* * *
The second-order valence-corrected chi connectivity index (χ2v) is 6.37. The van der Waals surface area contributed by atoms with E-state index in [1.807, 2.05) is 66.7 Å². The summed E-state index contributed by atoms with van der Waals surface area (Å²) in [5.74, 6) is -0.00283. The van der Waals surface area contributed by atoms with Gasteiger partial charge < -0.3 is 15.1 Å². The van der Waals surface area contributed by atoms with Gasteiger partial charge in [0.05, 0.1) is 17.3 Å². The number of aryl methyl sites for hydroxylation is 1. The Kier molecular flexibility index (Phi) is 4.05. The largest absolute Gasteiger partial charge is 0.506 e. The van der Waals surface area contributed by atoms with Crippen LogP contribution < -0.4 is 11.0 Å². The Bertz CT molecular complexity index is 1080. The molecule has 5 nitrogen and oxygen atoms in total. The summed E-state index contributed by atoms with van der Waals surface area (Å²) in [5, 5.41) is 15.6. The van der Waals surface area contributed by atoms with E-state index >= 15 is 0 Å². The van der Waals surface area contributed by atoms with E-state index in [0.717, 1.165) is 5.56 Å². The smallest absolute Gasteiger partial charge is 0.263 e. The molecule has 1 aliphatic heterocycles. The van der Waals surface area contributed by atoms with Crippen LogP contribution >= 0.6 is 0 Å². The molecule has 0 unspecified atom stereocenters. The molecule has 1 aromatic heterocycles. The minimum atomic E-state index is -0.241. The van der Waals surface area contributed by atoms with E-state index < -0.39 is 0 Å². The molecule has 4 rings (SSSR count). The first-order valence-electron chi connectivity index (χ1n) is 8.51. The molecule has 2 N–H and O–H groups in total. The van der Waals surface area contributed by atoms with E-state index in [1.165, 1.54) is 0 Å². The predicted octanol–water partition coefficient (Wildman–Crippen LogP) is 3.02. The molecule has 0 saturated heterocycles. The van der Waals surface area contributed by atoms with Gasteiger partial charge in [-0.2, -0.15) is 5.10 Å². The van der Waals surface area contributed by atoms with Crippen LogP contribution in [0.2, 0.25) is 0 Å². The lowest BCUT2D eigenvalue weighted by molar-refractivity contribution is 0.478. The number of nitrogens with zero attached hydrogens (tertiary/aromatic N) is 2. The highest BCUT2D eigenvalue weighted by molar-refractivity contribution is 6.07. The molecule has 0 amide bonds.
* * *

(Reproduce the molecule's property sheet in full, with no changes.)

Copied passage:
The second-order valence-corrected chi connectivity index (χ2v) is 6.37. The van der Waals surface area contributed by atoms with E-state index in [1.807, 2.05) is 66.7 Å². The summed E-state index contributed by atoms with van der Waals surface area (Å²) in [5.74, 6) is -0.00283. The van der Waals surface area contributed by atoms with Gasteiger partial charge < -0.3 is 15.1 Å². The van der Waals surface area contributed by atoms with Gasteiger partial charge in [0.05, 0.1) is 17.3 Å². The number of aryl methyl sites for hydroxylation is 1. The Kier molecular flexibility index (Phi) is 4.05. The largest absolute Gasteiger partial charge is 0.506 e. The van der Waals surface area contributed by atoms with Crippen LogP contribution < -0.4 is 11.0 Å². The Bertz CT molecular complexity index is 1080. The molecule has 5 nitrogen and oxygen atoms in total. The summed E-state index contributed by atoms with van der Waals surface area (Å²) in [5, 5.41) is 15.6. The van der Waals surface area contributed by atoms with E-state index >= 15 is 0 Å². The van der Waals surface area contributed by atoms with E-state index in [0.717, 1.165) is 5.56 Å². The smallest absolute Gasteiger partial charge is 0.263 e. The molecule has 1 aliphatic heterocycles. The van der Waals surface area contributed by atoms with Crippen LogP contribution >= 0.6 is 0 Å². The molecule has 0 unspecified atom stereocenters. The molecule has 1 aromatic heterocycles. The minimum atomic E-state index is -0.241. The van der Waals surface area contributed by atoms with E-state index < -0.39 is 0 Å². The molecule has 4 rings (SSSR count). The first-order valence-electron chi connectivity index (χ1n) is 8.51. The molecule has 2 N–H and O–H groups in total. The van der Waals surface area contributed by atoms with E-state index in [1.165, 1.54) is 0 Å². The predicted octanol–water partition coefficient (Wildman–Crippen LogP) is 3.02. The molecule has 0 saturated heterocycles. The van der Waals surface area contributed by atoms with Gasteiger partial charge in [-0.2, -0.15) is 5.10 Å². The van der Waals surface area contributed by atoms with Crippen LogP contribution in [0.2, 0.25) is 0 Å². The lowest BCUT2D eigenvalue weighted by molar-refractivity contribution is 0.478. The number of nitrogens with zero attached hydrogens (tertiary/aromatic N) is 2. The highest BCUT2D eigenvalue weighted by molar-refractivity contribution is 6.07. The molecule has 0 amide bonds.